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jueves, 17 de septiembre de 2015

To PAPR or not to PAPR?

The present outbreak of Ebola has health care professionals seeking guidance on isolation precautions for routine care and aerosol-generating procedures (AGPs). The most recent guidelines state that during AGPs, health care professionals should wear respiratory protection at least as protective as a National Institute for Occupational Safety and Health-certified fit tested N95 filtering face piece respirator or higher; for example, a powered air-purifying respirator (PAPR). The present review discusses the advantages and disadvantages of using a PAPR versus an N95 mask, and relates the experience of the Jewish General Hospital (Montreal, Quebec) of PAPR policy implementation. Training programs on proper donning and doffing of personal protective equipment and quality control systems need to be in place. Respiratory therapists are frontline during AGPs and need to be active in the decision making of the type of equipment chosen to protect them.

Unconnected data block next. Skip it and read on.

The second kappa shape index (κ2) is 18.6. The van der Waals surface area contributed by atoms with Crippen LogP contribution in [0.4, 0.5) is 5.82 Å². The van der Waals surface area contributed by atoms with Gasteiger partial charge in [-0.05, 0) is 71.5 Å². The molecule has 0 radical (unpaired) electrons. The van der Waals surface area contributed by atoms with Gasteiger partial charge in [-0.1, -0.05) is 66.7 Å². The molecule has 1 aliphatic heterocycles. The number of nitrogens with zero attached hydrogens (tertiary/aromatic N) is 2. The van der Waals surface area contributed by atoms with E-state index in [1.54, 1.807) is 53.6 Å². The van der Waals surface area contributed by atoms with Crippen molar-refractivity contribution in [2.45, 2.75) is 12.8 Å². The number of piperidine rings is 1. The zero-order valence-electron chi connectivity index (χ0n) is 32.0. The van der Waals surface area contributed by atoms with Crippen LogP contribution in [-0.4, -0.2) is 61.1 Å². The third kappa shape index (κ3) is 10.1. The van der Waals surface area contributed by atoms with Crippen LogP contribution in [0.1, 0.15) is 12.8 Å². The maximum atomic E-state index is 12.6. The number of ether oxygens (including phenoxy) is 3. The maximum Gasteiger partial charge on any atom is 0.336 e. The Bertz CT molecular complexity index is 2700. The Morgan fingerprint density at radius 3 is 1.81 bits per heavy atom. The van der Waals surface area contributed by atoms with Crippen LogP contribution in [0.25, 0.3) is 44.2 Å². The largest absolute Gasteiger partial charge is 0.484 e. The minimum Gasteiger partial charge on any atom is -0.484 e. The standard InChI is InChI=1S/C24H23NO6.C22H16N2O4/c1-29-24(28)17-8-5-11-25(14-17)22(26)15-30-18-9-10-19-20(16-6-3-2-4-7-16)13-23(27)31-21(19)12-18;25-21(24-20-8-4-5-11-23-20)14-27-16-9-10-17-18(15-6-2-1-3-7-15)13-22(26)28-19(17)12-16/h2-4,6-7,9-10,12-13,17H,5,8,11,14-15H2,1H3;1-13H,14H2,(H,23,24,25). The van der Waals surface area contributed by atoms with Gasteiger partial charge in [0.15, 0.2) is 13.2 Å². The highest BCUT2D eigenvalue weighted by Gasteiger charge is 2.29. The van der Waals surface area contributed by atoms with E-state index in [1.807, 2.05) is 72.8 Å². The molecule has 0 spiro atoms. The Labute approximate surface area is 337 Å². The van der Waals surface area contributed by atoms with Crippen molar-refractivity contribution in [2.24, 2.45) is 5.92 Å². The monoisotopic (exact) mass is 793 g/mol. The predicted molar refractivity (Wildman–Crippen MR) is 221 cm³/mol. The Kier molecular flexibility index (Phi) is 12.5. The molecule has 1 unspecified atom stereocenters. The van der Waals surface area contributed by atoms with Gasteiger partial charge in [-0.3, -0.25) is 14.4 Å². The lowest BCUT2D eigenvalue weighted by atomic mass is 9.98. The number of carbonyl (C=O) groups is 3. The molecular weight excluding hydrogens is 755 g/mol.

Roberts V. To PAPR or not to PAPR? Can J Respir Ther. 2014 Fall;50(3):87-90. Review.
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